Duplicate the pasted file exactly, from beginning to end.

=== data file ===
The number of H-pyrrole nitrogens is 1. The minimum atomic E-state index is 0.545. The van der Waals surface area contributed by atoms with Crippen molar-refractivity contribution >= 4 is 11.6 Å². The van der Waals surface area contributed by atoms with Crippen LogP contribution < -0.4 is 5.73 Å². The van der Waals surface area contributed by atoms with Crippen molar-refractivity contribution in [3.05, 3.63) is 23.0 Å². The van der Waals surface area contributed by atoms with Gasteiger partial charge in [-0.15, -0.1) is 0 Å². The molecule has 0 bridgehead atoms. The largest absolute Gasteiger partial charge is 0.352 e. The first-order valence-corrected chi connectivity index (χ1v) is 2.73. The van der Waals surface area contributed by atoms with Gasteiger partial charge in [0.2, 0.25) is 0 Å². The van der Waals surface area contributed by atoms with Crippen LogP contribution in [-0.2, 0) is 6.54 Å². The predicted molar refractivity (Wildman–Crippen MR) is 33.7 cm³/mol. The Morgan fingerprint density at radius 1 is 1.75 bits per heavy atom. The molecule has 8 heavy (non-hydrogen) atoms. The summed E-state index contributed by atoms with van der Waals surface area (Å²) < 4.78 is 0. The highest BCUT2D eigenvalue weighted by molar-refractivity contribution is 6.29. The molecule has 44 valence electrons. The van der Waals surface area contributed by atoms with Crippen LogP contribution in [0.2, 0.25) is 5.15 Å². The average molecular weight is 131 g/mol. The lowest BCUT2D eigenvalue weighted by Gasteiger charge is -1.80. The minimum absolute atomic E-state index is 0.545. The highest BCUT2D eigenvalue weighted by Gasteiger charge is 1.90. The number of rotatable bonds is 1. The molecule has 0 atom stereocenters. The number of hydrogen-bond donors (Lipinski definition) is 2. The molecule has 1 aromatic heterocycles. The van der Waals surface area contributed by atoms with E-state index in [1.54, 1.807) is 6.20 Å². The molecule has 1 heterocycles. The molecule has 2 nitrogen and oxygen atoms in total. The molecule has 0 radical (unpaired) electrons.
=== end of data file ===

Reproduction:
The number of H-pyrrole nitrogens is 1. The minimum atomic E-state index is 0.545. The van der Waals surface area contributed by atoms with Crippen molar-refractivity contribution >= 4 is 11.6 Å². The van der Waals surface area contributed by atoms with Crippen LogP contribution < -0.4 is 5.73 Å². The van der Waals surface area contributed by atoms with Crippen molar-refractivity contribution in [3.05, 3.63) is 23.0 Å². The van der Waals surface area contributed by atoms with Gasteiger partial charge in [-0.15, -0.1) is 0 Å². The molecule has 0 bridgehead atoms. The largest absolute Gasteiger partial charge is 0.352 e. The first-order valence-corrected chi connectivity index (χ1v) is 2.73. The van der Waals surface area contributed by atoms with Gasteiger partial charge in [0.2, 0.25) is 0 Å². The van der Waals surface area contributed by atoms with Crippen LogP contribution in [-0.2, 0) is 6.54 Å². The predicted molar refractivity (Wildman–Crippen MR) is 33.7 cm³/mol. The Morgan fingerprint density at radius 1 is 1.75 bits per heavy atom. The molecule has 8 heavy (non-hydrogen) atoms. The summed E-state index contributed by atoms with van der Waals surface area (Å²) < 4.78 is 0. The highest BCUT2D eigenvalue weighted by molar-refractivity contribution is 6.29. The molecule has 44 valence electrons. The van der Waals surface area contributed by atoms with Crippen LogP contribution in [0.2, 0.25) is 5.15 Å². The average molecular weight is 131 g/mol. The lowest BCUT2D eigenvalue weighted by Gasteiger charge is -1.80. The minimum absolute atomic E-state index is 0.545. The highest BCUT2D eigenvalue weighted by Gasteiger charge is 1.90. The number of rotatable bonds is 1. The molecule has 0 atom stereocenters. The number of hydrogen-bond donors (Lipinski definition) is 2. The molecule has 1 aromatic heterocycles. The van der Waals surface area contributed by atoms with E-state index in [1.54, 1.807) is 6.20 Å². The molecule has 1 heterocycles. The molecule has 2 nitrogen and oxygen atoms in total. The molecule has 0 radical (unpaired) electrons.